Mine were about 6 inches.  Cover back up with a damp cloth until you have made all the tortillas.  I stacked mine on top of each other and didn’t have a problem with sticking.


Heat a skillet over medium-medium/high heat.  I didn’t bother with oil.

Heat the tortillas for 30 seconds on each side.  You’ll start to see bubbling.



I found these tortillas good enough to eat on their own, which is something I would never do with store bought tortillas.  I also realized how plastic-y the store bought ones taste after sitting in those bags for so long.


We enjoyed ours as Vegetarian Fajita Tacos.


Peach Bran Banana Bread


The cereal aisle used to be a magical place for me.

All that sugar.  My diet practically consisted of it.

But then I realized I was not an elf and I couldn’t stick to the four main food groups: candy, candy canes, candy corns and syrup.

So I said farewell to my over-sugarized cereal.

And said hello to healthy-ish green-er living.

Don’t worry I got over it.

So I bought a box of All-Bran cereal because it looked really good and I am officially an old lady and I love poopin’.

Unfortunately I wasn’t jiving it as much as I thought I would (not pooping, the cereal) so now I’ve been throwing it into random baking creations.  Mind you, the cereal tastes fine I just thought the pieces were going to be bigger and it threw off the texture I had envisioned in my brain.


Feel free to use Raisin Bran or whatever Bran cereal you have on hand for this.  Or if you’re super cool and you have plain wheat bran, use that.  Just increase the sugar amount by a little bit because the cereals contain sugars.

Recipe: (baking time: 1 hour)

1 1/2 cup whole wheat flour
1/2 cup all purpose flour
1 1/2 cup bran cereal*
1/2 cup applesauce (unsweetened)
3 tbsp brown sugar
1 tbsp white sugar
1 egg
2 bananas (mashed)
1 cup peaches (2, chopped- reserve 1/2 of 1 for topping)
1 tbsp baking powder
1/4 tsp baking soda
1 tsp vanilla
1/2 tsp salt
2 tsp cinnamon

*you can use plain wheat bran if you happen to have that, you may want to increase the sugar amount though

Preheat oven: 350°

Add your cereal or bran to a mixing bowl.


Sift your flours, baking powder/soda, salt into the bowl.




Chop your peaches.  Save half of one for your topping.


Mash your bananas.  I use a whisk, I find the bread turns out better if you turn your bananas into a sludge rather than leaving chunks.


Add your peaches and cinnamon and mash those together slightly.


Whisk together your applesauce, vanilla, and brown sugar (save your white sugar for later).  Then add your egg.


Whisk until just mixed.


Add your flour mixture and then your banana mixture in chunks, ending with your banana.


Don’t mix completely between each addition, there’s no need.


End result.  This batter is a touch thicker than my other banana breads because of the bran.  If yours is too thick add a tbsp or two of milk or juice.


Pour into greased bread pan and even out.


Decorate with slices and sprinkle with remaining 1 tbsp of white sugar.  Sprinkling with the sugar on the top gives you that nice crust without having to add as much sugar throughout the whole batter.

If you’ve been following my blog from the beginning you’ll have noticed I started with adding 3/4 cup of sugar to my banana breads and now I’m down to 1/4 cup and they still taste sugary to me.  If you lower your consumption of it, your body stops craving it and it tastes stronger in smaller quantities.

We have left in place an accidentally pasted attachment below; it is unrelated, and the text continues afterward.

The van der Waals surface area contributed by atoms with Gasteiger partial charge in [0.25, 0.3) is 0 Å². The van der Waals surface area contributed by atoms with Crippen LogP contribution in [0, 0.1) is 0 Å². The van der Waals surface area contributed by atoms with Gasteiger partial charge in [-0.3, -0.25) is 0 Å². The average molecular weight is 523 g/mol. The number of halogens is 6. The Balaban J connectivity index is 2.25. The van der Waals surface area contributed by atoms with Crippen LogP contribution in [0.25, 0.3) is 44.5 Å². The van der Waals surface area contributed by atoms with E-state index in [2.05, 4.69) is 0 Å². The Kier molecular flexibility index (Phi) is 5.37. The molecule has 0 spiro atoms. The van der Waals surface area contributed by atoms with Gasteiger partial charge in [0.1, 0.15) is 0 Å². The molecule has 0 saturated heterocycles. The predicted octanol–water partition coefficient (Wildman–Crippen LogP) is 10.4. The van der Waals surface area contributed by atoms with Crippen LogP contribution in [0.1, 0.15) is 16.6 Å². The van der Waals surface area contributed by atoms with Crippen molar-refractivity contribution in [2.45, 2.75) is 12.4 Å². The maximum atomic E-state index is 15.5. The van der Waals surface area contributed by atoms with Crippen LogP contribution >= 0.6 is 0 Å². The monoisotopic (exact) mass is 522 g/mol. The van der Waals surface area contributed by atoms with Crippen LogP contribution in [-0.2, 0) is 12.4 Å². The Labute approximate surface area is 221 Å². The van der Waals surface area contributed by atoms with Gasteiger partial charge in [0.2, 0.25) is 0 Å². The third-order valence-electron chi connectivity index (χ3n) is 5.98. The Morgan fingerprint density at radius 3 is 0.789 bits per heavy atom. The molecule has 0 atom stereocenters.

Bake in a 350° for 1 hour or until tester comes out clean.  Allow to cool 10 minutes before pulling out of pan.





Chocolate Zucchini Bread


The base for this recipe is very similar to my banana breads.  So if you make it and wind up liking it you can check those out in the BREAKFAST section.  That being said this is even less sugary than my banana bread recipes.  I’m getting even more off the sugar wagon, not that I was ever really on it.  I guess I looked at it a little too hard sometimes, I don’t know.

I’m not eating much processed sugar these days is what I’m saying, I JUST WANT YOU ALL TO BE AWARE.

I’m kidding.

Yesterday, Justin brought home some summer squashes from the farmer’s market.   Now, I had never had a summer squash before and I barely eat zucchini.  I knew zucchini bread was a thing but  I realized I didn’t know exactly what he had brought home.

After some googling it turns out he brought home 1 zucchini, 1, crookneck, and 1 straightneck.


So what’s the difference?  It turns out not much of anything.  They’re used completely interchangeably in recipes and all that really differs is the color.  All are called summer squashes and they’re picked while still immature so their seeds and skins are still edible.  The only difference seems to be is yellows tend to have more seeds the larger they are, so look for small ones.

So short story shorter, don’t worry about what kind of summer squash you have, no one will be able to tell the difference anyway.

On to the recipe!

Recipe: (baking time: 1 hour) 

1 cup whole wheat flour
3/4 cup all purpose flour
1 tsp baking powder
1/2 tsp baking soda
1/4 tsp salt
1/4 cup cocoa powder
1 tsp instant espresso powder
2 tbsp brown sugar
2 tbsp white sugar
1 egg
1 tsp vanilla
1/2 cup applesauce (unsweetened)
2 cups summer squash (3 small ones)
1 tbsp chocolate chips

Preheat oven 350°

Sift or whisk together your flours, baking powder/soda, salt, and cocoa powder.